CJA’s Partnership with the Applied Social Research Institute of Cambodia (ASRIC)
Founded by medical sociologist, Dr. Leakhena Nou, the Applied Social Research Institute of Cambodia (ASRIC) is a non-profit, grass-roots organization committed to supporting the global Cambodian community post-genocide. ASRIC is dedicated to increasing the cultural, individual, and collective strengths of the Cambodian population through juridical education and justice-oriented initiatives. ASRIC embraces the moral and juridical obligation to educate Cambodian/Americans about the ECCC. This mission gave rise to ASRIC’s Cambodian Diaspora Victims Participation Project (CDVPP). The CDVPP encouraged Cambodian genocide survivors to actively engage in the Tribunal proceedings as civil parties/witnesses for the ECCC.
ASRIC and its partner, the Asian Pacific American Institute at New York University (APA), spent more than one year traveling the United States and holding CDVPP forums to discuss the ongoing impact of the Khmer Rouge regime on members of the Cambodian diaspora living in the United States. Forums were held in Lowell, Philadelphia, the Washington, D.C. area, San Jose, Santa Ana, Long Beach among other locations. ASRIC collected testimony from approximately two hundred people – the largest collection of such testimony in the U.S.
For many participants, these forums provided an unique opportunity to share their experiences publicly and collectively. Therapists were made available to assist the participants with the emotional toll of recounting their experiences. Lawyers were also on hand to explain the legal process and to assist with preparing applications. In particular, Professor David Kaye and the International Justice Clinic at UCLA Law School, Alex Whiting from Harvard Law School, and attorney Audrey Redmond provided invaluable assistance with gathering witness testimony and preparing civil party applications. Professor Kaye and the International Justice Clinic have authored a report entitled Victim Participation and the Extraordinary Chambers in the Courts of Cambodia, Involvement of the Cambodian American Diaspora Community.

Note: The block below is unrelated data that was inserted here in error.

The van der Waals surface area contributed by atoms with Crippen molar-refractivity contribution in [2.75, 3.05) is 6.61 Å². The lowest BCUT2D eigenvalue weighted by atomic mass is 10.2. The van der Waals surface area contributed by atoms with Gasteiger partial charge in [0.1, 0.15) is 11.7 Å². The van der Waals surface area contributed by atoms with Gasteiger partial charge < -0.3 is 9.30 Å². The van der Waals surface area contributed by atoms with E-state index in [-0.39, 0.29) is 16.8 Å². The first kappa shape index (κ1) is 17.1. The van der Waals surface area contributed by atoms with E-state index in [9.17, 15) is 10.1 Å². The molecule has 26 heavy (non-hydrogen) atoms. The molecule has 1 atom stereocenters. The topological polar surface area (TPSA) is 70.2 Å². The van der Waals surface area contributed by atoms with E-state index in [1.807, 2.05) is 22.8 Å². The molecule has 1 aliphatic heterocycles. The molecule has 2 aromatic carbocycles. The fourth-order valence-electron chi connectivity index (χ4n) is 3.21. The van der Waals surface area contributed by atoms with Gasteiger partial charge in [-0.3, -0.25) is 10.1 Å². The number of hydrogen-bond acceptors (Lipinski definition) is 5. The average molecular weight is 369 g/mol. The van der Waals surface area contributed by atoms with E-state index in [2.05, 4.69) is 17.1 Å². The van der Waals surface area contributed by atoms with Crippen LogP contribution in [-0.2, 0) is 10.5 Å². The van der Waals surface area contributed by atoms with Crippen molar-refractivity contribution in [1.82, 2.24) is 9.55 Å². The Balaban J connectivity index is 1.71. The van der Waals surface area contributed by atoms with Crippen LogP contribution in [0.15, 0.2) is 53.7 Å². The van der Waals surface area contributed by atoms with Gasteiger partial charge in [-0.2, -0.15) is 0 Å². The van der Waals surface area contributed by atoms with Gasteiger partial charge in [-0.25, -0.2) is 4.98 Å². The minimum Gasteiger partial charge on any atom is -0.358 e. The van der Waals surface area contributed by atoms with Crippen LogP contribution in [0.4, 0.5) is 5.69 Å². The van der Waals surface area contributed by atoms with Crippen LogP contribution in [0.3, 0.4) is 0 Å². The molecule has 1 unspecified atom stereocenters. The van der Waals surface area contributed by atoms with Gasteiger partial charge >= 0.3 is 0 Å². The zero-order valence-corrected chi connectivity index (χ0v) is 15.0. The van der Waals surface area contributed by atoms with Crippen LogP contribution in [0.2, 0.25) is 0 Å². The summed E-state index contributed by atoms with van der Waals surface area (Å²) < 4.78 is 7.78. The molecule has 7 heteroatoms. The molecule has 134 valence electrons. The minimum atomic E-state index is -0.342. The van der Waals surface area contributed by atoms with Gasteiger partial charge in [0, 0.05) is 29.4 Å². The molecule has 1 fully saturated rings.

Of the approximately 200 people who were interviewed, 41 decided to submit applications to become Civil Parties to Case No. 002 before the ECCC. Approximately 130 people decided to participate as Complainants in the proceedings.
ASRIC, APA and CJA are working together on behalf of the survivors in this case to ensure that members of the Cambodian diaspora living in the United States are represented in the ECCC proceedings and able to share and document their experiences.
Key Players at ASRIC
Dr. Leakhena Nou, Executive Director of ASRIC, a trained medical sociologist, has more than fifteen years of research on the community effects of the Khmer Rouge. Dr. Nou is an assistant professor in the Sociology Department at California State University, Long Beach and also holds a Visiting Scholar appointment at the Asia Pacific American Institute at New York University. Her research focus specializes in a wide range of the social health and human rights related conditions effecting Cambodians inside and outside the country. Dr. Nou has published extensively in cross disciplinary journals and book publications.
Cathy Schlund-Vials, Ph.D., is an Assistant Professor in English and Asian American Studies and the Associate Director for the Asian American Studies Institute at the University of Connecticut. She is helping ASRIC on a number of fronts. These include grant applications, web page editing and design and analyzing organizational symbols. Her diverse research interests include refugee and immigrant literature, human rights, and genocide remembrance. Her first book, Modeling Citizenship: Jewish and Asian American Writing (forthcoming, Temple UP), examines the interplay between narrative, immigration policy, and naturalization law. Her second book, Resistive Memory: Genocide Remembrance, Justice, and Cambodia America (forthcoming, Minnesota UP), focuses on Cambodian American memoir, hip hop, and film.